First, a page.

For a thorough understanding of K-levels, please see the Amputee Coalition’s web page on this topic.
Kinnex comes with a user application called the Kinnex App, which is available for download from either the Apple App Store (IOS device) or the Google Play Store (Android).
- Displays product information, battery status, and a step count.
- Allows the user to add, remove, and select shoe settings.
- Lets the user adjust stiffness settings for the heel, ankle, and toe on a per shoe basis.
- Allows the user to engage the Manual Lock mode, effectively turning the Kinnex into a fixed ankle system.
According to our information from individual users, Kinnex sells for between $18,000 to $22,000 US inclusive of all prosthetist fees.
To see how the price of the Kinnex compares to its competitors, please see our Bionic Foot Price List.
Compatibility With Bionic Knees
We do not have any information on the compatibility of the Kinnex with specific bionic knees. Unlike other manufacturers, who almost always limit the compatibility of bionic knees and ankle/feet to their own line of products, Freedom Innovations did not enforce this rule in the warranty terms of at least some of its products, such as the Plie Knee.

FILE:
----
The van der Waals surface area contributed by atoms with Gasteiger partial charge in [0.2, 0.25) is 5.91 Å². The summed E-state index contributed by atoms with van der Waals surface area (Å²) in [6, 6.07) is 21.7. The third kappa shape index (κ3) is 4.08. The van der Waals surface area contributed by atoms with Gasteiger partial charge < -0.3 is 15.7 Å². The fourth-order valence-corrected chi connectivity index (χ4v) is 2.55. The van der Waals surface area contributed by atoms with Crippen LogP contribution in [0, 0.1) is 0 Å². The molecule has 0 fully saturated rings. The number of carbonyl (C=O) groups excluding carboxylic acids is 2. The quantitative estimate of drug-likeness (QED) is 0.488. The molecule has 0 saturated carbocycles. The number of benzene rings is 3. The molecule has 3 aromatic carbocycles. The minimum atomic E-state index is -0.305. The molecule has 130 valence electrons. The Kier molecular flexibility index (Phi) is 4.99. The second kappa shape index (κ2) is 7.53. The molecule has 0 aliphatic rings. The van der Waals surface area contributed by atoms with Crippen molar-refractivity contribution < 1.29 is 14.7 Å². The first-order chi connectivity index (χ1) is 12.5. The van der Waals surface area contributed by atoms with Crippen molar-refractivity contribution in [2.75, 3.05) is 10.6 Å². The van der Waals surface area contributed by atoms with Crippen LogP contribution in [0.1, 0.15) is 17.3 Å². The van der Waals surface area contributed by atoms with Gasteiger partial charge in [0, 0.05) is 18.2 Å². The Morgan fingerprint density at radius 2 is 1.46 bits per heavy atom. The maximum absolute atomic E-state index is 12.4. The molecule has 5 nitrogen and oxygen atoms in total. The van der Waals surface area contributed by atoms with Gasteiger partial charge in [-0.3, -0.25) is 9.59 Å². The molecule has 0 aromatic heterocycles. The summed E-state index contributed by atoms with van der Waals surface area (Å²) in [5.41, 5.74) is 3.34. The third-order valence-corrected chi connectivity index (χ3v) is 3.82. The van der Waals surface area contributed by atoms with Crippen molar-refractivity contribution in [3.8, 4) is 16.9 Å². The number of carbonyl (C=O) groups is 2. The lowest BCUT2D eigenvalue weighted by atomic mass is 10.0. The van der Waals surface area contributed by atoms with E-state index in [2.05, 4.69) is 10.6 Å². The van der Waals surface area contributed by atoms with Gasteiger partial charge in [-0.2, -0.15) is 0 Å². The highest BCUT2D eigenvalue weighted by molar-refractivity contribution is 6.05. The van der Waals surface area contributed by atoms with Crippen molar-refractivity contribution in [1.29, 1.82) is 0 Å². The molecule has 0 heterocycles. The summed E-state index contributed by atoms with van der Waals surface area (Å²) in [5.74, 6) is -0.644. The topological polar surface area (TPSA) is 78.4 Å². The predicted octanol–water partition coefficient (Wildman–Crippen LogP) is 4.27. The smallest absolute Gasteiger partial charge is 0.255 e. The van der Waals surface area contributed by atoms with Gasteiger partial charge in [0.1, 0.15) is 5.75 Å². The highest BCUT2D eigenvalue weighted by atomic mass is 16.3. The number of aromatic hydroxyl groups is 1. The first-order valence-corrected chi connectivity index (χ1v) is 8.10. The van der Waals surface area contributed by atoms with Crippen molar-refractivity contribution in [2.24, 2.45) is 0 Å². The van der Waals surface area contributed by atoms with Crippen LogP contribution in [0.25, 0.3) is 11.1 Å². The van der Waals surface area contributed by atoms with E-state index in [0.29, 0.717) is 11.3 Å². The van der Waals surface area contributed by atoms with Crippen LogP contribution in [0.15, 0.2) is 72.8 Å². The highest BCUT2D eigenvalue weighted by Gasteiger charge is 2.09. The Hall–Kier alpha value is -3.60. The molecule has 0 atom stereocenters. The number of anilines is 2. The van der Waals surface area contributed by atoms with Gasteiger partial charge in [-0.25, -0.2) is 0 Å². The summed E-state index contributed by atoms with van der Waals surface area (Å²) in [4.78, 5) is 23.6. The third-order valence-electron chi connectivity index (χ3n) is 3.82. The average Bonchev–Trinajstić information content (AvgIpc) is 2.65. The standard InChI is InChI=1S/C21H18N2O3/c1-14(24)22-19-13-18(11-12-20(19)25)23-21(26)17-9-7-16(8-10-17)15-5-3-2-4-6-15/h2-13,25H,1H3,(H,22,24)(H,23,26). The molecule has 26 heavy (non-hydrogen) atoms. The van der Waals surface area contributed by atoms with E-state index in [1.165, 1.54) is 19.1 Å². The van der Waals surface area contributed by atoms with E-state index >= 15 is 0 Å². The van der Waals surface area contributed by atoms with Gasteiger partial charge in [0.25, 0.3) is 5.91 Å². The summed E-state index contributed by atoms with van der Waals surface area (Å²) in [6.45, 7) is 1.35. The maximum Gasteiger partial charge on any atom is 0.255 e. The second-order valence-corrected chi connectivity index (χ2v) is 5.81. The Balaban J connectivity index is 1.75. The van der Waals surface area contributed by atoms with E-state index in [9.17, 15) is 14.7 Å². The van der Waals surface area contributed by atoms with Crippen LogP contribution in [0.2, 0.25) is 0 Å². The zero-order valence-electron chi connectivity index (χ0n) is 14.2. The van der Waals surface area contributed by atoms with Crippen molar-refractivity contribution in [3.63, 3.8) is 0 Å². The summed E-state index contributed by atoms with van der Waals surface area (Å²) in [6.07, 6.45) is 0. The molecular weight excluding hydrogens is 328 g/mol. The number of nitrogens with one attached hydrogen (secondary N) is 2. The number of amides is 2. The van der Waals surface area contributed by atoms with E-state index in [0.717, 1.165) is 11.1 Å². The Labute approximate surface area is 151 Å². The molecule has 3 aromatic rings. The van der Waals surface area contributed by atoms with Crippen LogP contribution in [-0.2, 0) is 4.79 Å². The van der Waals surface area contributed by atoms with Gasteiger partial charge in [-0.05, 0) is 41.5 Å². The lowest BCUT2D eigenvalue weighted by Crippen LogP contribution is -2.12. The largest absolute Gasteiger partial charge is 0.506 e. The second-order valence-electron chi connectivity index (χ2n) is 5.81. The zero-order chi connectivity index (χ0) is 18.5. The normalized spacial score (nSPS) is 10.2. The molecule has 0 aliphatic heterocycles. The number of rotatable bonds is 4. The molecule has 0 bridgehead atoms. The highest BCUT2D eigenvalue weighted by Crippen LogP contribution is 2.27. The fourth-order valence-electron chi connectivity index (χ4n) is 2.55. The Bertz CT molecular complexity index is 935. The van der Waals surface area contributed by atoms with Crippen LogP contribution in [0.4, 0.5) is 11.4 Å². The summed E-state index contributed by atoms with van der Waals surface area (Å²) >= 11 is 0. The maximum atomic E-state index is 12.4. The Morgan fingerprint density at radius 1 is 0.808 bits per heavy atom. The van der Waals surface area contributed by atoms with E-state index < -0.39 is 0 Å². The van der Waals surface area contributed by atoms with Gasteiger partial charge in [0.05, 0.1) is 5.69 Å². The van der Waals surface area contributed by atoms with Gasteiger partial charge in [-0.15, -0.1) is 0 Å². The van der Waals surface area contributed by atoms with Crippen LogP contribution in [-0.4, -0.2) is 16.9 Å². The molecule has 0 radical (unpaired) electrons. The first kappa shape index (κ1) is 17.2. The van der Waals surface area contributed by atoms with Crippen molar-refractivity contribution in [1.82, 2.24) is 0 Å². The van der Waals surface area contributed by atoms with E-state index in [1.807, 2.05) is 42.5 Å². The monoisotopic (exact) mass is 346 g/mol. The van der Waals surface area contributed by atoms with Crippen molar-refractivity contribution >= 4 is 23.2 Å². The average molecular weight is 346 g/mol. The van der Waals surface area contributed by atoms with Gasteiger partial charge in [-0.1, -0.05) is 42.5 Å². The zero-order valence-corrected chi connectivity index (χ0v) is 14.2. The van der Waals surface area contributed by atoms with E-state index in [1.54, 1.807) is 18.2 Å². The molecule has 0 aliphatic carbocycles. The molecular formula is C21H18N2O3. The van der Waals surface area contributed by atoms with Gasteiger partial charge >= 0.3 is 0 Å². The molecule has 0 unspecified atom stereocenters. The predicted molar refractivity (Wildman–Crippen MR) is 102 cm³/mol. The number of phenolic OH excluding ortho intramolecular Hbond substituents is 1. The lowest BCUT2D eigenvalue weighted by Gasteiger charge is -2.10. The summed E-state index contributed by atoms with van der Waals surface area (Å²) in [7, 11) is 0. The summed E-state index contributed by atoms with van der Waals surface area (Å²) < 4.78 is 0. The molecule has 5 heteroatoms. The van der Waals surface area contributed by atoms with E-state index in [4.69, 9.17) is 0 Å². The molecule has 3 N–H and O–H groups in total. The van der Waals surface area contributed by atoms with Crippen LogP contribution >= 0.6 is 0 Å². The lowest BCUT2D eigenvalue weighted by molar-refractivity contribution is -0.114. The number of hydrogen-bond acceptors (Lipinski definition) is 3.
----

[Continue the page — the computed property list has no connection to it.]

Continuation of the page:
With the recent takeover of Freedom Innovations’ lower-limb bionic devices by Proteor USA, this situation is even less clear because we have not yet been able to obtain a copy of the new warranty terms.
The following comments are from clinicians with extensive experience with the Kinnex:
Occasionally, we run across high-quality customer reviews that we think should be shared. Here are the reviews that we’ve found for the Kinnex:
User Feedback Survey & Results
Are you or have you previously been a Kinnex user? If so, please share your insights with others looking at the Kinnex as a possible prosthesis.
We do not yet have a sufficient number of survey participants to publish fair and accurate results for the Kinnex.
As soon as we do, we’ll update this section.
Considerations Before Buying a Kinnex Foot/Ankle
It is difficult for us to provide much guidance on the Kinnex at this point, mainly because we lack reviews from users who do not have a relationship with Proteor USA.
The Kinnex App does receive excellent ratings on both Apple’s App Store and Google Play, but the combined number of reviews is less than 10.
To make things more difficult, Proteor USA has just taken over Freedom Innovations’ lower-limb bionic devices, including the Kinnex, so it will be another year or so before we have any indication of how the Kinnex is doing under new ownership.
For a list of competitor devices, see All Bionic Feet.
For a complete description of all current lower-limb technologies, devices, and research, see our comprehensive guide.
Click here for more information on Proteor USA.